But how can they?

Today is the Feast of St. Andrew the Apostle. St. Andrew is the patron saint of several countries, notably Scotland and Russia – as well as patron of many other activities, including the Russian Navy. The brother of Simon Peter, he was called as an apostle and sent on mission after the Resurrection of Jesus. There are many reports and claims of his missionary endeavors that range from Kiev to Scotland and the reports of conversions are notable. And so the first reading is well chosen.

But how can they call on him in whom they have not believed?
And how can they believe in him of whom they have not heard?
And how can they hear without someone to preach?
And how can people preach unless they are sent?
As it is written,
How beautiful are the feet of those who bring the good news! (Romans 10:14-15)

Being born and raised in the south, there were lots of people with beautiful feet. It didn’t matter if you were at the Piggly-Wiggly, the five-and-dime, or the gas station. There was someone there ready to give witness because they were sent so that others could be called, hear, and believe. It’s the way it was.

In the Franciscan tradition, people are quite ready to quote St. Francis: preach the gospel at all times; use words if necessary. The problem is that Francis never said that. The attribution to Francis is bogus. Francis believed in proclaiming the Word. That’s why very early in the Order’s history he sent missionaries into the Baltic, among the Germanic people, as far afield as lands north of the Black Sea. Within a generation of Franics, the friars were in China. They were sent to give witness – certainly by their lives – but Francis is clear they are to preach “when the Spirit commands.” (Rule of 1221)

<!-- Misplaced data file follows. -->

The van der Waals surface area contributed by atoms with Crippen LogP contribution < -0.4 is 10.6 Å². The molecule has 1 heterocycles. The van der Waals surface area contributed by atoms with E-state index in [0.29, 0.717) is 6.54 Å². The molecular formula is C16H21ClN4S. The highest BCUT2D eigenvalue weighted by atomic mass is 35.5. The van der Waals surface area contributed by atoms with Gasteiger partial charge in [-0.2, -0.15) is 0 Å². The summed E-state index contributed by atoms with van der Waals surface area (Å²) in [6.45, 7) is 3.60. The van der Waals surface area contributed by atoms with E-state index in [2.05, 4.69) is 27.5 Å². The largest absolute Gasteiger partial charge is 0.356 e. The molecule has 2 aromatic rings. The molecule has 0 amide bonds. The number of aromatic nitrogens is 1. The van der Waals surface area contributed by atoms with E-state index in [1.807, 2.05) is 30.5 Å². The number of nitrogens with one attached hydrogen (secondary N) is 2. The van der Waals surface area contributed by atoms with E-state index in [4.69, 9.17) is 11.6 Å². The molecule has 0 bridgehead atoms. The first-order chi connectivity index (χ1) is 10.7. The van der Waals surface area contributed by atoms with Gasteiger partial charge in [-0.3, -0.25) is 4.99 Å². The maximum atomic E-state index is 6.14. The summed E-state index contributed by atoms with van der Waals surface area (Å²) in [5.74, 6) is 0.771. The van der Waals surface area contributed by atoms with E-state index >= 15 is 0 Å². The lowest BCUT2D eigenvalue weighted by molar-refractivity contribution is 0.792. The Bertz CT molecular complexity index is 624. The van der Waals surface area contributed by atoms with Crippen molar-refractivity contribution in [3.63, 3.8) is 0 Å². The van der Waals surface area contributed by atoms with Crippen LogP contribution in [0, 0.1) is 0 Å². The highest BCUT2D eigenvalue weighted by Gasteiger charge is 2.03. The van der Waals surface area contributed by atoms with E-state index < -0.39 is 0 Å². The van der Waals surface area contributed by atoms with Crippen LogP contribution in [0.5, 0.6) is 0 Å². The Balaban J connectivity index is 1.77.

Recently I read a post from a priest who, as a seminarian, wrote to his later self to remind him about prayer. There were 15-20 admonitions, each one starting with (e.g.) “There is a person in despair, who is one prayer away from Hope.”

Out there in your life, there is a person who is one witness, one chat, one invitation away from being called, hearing and believing. It’s up to you. Preach the gospel at all times. Use words.

St. Andrew pray for us.


The Calling of Saints Peter and Andrew by Caravaggio (1603–1606)

How about us?

Today is the feast of St. Andrew, the one named the Prōtoklētos – or “first called.” Andrew is so designated because as it tells us in the Gospel of John (John 1:35–42) Andrew was a disciple of John the Baptist, whose testimony first led him to follow Jesus. Andrew at once recognized Jesus as the Messiah and hastened to introduce him to his brother, Simon Peter.

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